Imagine the government discovers you manufacture, possess or sell a controlled substance or illegal drug. In that situation, the police can arrest and take you into custody. You could be subject to federal drug charges.
In some instances, people commit a drug offense, do not get caught, and, years later wonder if the government can come after them or if there is a time limit on how long they can, which is called a statute of limitations.
Legal protections against wrongful incarceration
Suppose the government arrests an individual for federal drug crimes. After the arrest, the prosecutor usually has about three days to officially file the charges or release the person from police custody. During this period, the prosecutor reviews all available and admissible evidence against the accused and makes their decision.
Statutes of limitations on drug charges
Each state has its statute of limitations for drug crimes. Under federal laws, the government has up to five years after committing the crime to bring charges against an individual. While some offenses are exempt, the federal government does not prosecute most drug charges 60 months after the alleged violation.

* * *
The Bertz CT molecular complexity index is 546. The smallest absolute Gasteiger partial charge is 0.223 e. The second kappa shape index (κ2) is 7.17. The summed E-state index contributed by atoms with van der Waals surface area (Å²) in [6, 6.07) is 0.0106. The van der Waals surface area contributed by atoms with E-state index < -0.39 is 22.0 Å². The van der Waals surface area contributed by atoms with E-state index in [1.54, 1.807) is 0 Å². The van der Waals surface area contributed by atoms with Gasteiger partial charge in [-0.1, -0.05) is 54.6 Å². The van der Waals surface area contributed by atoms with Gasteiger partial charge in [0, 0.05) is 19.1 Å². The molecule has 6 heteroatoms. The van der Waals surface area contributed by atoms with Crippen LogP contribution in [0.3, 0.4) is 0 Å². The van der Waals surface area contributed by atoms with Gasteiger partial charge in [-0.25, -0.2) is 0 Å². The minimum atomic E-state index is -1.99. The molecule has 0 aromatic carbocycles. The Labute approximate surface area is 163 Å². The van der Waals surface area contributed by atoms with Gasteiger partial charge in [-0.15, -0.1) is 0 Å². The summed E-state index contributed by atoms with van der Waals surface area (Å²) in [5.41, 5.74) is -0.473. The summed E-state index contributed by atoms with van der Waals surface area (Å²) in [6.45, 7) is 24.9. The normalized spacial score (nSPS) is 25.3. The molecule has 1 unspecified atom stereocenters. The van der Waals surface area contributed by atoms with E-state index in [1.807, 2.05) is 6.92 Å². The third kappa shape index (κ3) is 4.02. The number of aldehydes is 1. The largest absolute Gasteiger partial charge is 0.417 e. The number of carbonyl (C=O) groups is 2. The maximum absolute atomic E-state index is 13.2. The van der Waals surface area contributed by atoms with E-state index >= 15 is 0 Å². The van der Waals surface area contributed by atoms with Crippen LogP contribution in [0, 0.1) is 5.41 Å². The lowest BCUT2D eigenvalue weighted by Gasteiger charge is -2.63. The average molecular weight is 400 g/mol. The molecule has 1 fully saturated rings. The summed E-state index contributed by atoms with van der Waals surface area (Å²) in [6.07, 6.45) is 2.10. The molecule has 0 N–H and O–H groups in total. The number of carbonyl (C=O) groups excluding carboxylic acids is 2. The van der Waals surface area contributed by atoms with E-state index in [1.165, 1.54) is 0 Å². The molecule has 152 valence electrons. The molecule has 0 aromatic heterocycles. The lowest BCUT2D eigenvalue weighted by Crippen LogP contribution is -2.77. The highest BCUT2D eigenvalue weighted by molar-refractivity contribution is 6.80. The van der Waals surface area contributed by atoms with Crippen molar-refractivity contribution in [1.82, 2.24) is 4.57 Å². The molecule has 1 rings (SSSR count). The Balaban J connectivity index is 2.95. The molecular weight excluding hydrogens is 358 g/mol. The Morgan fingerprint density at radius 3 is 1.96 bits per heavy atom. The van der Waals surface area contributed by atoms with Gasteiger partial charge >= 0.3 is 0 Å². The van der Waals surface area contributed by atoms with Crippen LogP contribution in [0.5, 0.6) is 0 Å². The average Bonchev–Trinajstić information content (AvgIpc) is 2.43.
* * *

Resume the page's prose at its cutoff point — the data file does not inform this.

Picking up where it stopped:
In certain situations, such as drug conspiracy charges, that time could be longer if the government learns of additional people involved in the crime, for example, conspiracy crimes or drug rings. In these cases, the statute of limitations can be longer.
Changes in drug laws
Remembering that federal drug laws can change and often do with each administration is critical. For example, in 2013, Attorney General Holder from the U.S. Department of Justice decided not to pursue mandatory minimum sentences in some instances involving possession.
While the federal statute of limitations for filing charges for drug crimes is typically five years, there are exceptions, and some drugs and crimes are exempt from this statute. If you are concerned about this, it is crucial to thoroughly understand the law as it applies to your case.